Atlanta Car Accidents Attributed to Dashboard Technology

Technology is supposed to make our lives easier.


However, in the case of the technology becoming standard in our vehicles, it's putting our lives in jeopardy and increasing our risk of a car accident in Atlanta and across the country.

That's the message being forwarded by advocates at the National Highway Traffic Safety Association, which is urging vehicle manufacturers to put special controls on dashboard technology in an effort to curb driver distractions.

It used to be drivers could be distracted by turning the radio dials. Our Atlanta car accident attorneys know it is no longer this simple.

People in Georgia lead busy lives, and newer model vehicles are beginning to reflect that, with some dashboards looking more and more like something out of the Starship Enterprise. Among the host of gadgets you can find in these vehicles:

-Global Positioning Satellite technology;

-Internet surfing;

-Hands-free cell phone;


-Social media sites, such as Facebook and Twitter.

A map is one thing - and there are mixed theories on how to approach this issue. However, there is almost never a matter so pressing that one would need to take his or her eyes off the road to scroll a Facebook page or update a Twitter account.

The NHTSA is asking auto manufacturers to make it so that these technologies can't be accessed while the vehicle is moving. Or if it is going to allow certain technologies, make it so that they are designed only for passenger use and accessibility.

NHTSA spokesman David Strickland has been quoted in numerous media outlets on the issue as saying this compromise could mean that consumers will still have all the fancy features they are looking for in a higher-end, luxury vehicle, without having to sacrifice safety or put drivers at higher risk of an Atlanta car accident.

On the other hand, Gloria Bergquist, who is a spokeswoman for the Alliance of Automobile Manufacturers, says the recommendations go a bit too far. She insists that the technologies these carmakers provide allow drivers to be safer in doing things they were already doing before. She said regardless of how manufacturers respond to the government's request, drivers are going to talk to others, get directions and listen to music while they're on the road. Shutting off all these features while the car is moving might actually be more dangerous, she said.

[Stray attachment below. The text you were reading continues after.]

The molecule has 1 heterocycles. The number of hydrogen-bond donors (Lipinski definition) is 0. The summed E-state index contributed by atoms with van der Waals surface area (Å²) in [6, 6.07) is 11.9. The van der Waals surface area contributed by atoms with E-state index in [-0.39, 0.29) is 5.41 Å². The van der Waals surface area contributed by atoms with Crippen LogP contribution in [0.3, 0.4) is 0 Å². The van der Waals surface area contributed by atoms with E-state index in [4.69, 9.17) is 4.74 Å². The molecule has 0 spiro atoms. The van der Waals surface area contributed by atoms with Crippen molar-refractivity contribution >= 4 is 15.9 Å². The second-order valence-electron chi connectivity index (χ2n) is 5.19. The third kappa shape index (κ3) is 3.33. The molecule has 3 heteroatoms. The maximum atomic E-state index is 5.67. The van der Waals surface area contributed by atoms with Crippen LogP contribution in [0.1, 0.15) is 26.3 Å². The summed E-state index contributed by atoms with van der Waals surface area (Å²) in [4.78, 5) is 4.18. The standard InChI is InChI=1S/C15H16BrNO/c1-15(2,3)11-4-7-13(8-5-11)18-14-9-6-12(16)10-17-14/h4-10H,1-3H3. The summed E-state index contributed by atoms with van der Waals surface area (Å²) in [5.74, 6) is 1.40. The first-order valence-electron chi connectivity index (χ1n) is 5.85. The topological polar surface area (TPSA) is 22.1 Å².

For example, in the case of GPS, the NHTSA has recommended that these in-car digital maps could run while the vehicle is in motion, but the driver would have to put the car in park if he or she wanted to type in a new destination address. The problem that Bergquist sees, however, is that for one thing, passengers could safely access a GPS device without jeopardizing anyone's safety. Secondly, if drivers weren't able to use their vehicle's GPS, they will likely either resort to bringing their own, handheld GPS or using maps. Neither of those options, she said, is safer, and in fact may pose a greater risk to the driver and others on the road.

The solution lies perhaps in smarter design. Another of the NHTSA's recommendation is to create technological dashboard devices that would only require one or two seconds of driver attention to operate. These would be designed so motorists can use just one hand and wouldn't have to give more than a quick glance to complete the task.

If you or a family member has been injured in an Atlanta car accident, contact the North Georgia Personal Injury Attorneys at The Law Office of Casey W. Stevens. Call 877-217-7230 for a free case evaluation. Representing clients in Atlanta, Alpharetta, Woodstock and all of North Georgia.

Additional Resources:

Curb the car dashboard technology, government asks, The Associated Press